Claim Costs - How to Keep Control of Your Defense Dollars
February 05, 2015| By Paul Ruiz |
The increasing cost of defending cases in litigation is a concern for all casualty companies. The reasons are varied and may be related to upward claim severity trends, and more aggressive plaintiff attorneys. Whatever the cause of rising litigation spending, claims departments can find ways to contain costs while maintaining high-quality representation for their insureds.
Before discussing expense control after claims arise, it makes sense to first consider the important role of risk management in preventing claims in the first place. It really pays for claim and risk management departments to share information and coordinate their efforts.
Sharing stories from claims and circumstances that led to frequent or severe outcomes can have a big impact. Closed claims where the identities of the parties and case facts are sufficiently altered to preserve anonymity are an especially rich source of material.
Once a case has gone into litigation, having protocols in place that are understood and agreed upon by the defense firms and monitored by the carrier can help to promote efficient and focused defense counsel efforts. There must be a clear understanding by all parties of the required defense counsel activities, reporting expectations and required levels of communication. Roundtabling select cases with defense counsel at key points during the litigation may be helpful in agreeing on a claim resolution strategy that can avoid unnecessary expenditures. Also, if additional work up is needed, then specific activities can be agreed upon.
We’ve seen different approaches taken by carriers, often with their own variations on the same theme.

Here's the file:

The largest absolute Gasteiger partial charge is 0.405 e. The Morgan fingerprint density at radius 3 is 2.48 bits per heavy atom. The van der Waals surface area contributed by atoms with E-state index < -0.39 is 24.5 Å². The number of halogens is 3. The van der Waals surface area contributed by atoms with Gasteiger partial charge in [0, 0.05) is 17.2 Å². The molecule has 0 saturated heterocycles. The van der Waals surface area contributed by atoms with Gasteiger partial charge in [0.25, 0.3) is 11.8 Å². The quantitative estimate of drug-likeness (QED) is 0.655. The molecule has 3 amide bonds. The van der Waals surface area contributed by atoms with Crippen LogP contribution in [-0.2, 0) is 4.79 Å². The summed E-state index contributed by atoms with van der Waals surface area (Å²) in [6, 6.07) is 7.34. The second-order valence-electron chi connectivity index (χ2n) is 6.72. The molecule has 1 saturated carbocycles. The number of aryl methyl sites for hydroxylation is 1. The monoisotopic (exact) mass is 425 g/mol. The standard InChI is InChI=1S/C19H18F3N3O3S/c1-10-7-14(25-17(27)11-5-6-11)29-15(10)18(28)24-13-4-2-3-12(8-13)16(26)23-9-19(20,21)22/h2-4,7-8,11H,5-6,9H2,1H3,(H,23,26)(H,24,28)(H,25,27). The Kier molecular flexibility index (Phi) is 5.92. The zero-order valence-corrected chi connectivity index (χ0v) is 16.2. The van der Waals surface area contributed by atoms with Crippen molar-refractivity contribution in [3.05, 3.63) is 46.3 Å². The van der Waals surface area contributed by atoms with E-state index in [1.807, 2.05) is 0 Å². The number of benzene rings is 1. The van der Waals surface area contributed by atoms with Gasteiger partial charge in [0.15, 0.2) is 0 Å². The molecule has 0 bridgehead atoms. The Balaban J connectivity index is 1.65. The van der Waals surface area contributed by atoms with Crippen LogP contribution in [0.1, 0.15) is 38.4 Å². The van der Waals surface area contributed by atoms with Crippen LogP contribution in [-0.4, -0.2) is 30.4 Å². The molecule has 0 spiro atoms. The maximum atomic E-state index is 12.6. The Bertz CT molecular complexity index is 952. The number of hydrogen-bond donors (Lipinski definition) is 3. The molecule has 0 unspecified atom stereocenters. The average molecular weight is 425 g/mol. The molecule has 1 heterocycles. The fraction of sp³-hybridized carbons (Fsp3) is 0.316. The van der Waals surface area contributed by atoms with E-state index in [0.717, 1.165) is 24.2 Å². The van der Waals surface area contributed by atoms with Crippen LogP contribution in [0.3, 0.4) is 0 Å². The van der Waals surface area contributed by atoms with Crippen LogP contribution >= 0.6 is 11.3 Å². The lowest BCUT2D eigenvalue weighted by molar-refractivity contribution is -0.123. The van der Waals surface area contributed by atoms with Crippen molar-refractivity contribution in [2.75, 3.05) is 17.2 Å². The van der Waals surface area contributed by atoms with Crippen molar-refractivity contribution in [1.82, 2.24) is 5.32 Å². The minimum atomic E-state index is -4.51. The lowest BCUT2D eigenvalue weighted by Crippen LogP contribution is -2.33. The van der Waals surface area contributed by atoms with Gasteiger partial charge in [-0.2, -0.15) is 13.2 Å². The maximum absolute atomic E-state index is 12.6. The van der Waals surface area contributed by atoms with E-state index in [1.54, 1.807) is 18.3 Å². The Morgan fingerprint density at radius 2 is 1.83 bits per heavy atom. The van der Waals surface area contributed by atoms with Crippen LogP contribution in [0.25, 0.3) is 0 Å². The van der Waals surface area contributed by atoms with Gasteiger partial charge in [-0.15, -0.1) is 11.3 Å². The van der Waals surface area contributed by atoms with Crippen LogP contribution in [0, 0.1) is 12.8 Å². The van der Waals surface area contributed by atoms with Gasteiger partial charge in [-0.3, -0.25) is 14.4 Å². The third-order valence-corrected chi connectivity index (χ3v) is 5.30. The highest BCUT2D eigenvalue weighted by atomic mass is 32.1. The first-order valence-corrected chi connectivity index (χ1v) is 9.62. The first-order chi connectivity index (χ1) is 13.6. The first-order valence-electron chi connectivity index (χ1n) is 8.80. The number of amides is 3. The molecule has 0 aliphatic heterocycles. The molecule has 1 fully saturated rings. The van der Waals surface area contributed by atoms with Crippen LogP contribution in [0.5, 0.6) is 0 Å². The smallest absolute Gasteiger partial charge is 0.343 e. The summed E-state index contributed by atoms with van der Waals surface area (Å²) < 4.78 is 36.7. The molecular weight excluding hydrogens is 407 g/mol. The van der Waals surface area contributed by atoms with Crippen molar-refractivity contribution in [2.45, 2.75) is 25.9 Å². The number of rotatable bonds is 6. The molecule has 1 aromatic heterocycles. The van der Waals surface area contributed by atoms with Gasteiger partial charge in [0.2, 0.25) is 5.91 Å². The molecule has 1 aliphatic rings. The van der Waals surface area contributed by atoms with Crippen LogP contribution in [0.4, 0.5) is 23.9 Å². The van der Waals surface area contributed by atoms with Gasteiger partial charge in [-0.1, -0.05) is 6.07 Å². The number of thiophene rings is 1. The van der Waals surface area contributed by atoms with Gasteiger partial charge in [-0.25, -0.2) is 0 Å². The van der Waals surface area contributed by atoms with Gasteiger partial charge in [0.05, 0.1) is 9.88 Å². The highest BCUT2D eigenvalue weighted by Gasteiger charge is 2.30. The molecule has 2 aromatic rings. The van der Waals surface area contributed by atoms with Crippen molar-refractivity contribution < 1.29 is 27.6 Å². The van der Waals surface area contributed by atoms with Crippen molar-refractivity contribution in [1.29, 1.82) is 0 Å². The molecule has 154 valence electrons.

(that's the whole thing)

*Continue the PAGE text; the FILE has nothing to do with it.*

A good best practice adopted by some claim departments is to establish and monitor Litigation Management Guidelines that defense panel attorneys have agreed to follow. These often include reporting requirements to the carrier and requesting carrier permission for certain activities. While departures from them may be needed in select circumstances, defense counsel should discuss and seek agreement from the carrier. Their value is negated when they are not consistently followed or monitored.
Some companies have focused on containing litigation costs by negotiating flat fee billing arrangements with their panel firms. Because of the potential for flat fee arrangements to incentivize some firms to do as little work as possible, some carriers elect to use them for specific tasks or budgeting for stages of the case, with bonuses related to timing of case resolution.
Other complementary approaches can include using in-house defense counsel, tracking costs and performance by firm and attorney, and keeping an expert database for both plaintiff and defense experts. Such a database can be used to track effectiveness as well as cost.
Deciding whether to settle or defend is also key. Companies that can quickly identify cases suitable for settlement and negotiate a resolution - whether those cases are in litigation or pre-litigation - can contribute greatly to defense costs savings. Likewise, opting to use Alternative Dispute Resolution (such as binding arbitration) is less expensive than a trial and can be concluded relatively quickly.
While appropriate selection and monitoring of defense counsel is a key topic when discussing expense control, so is the carrier’s claims resolution philosophy and level of proactive claim handling. I also want to emphasize that the relationship between carrier and defense counsel hinges on professionalism, trust, shared expectations and open communication. By ensuring a clear, mutual understanding of the expected duties of everyone involved, it’s possible to foster a healthy long-term partnership as well as a more efficient use of defense dollars.
You can read my more detailed article regarding controlling expenses.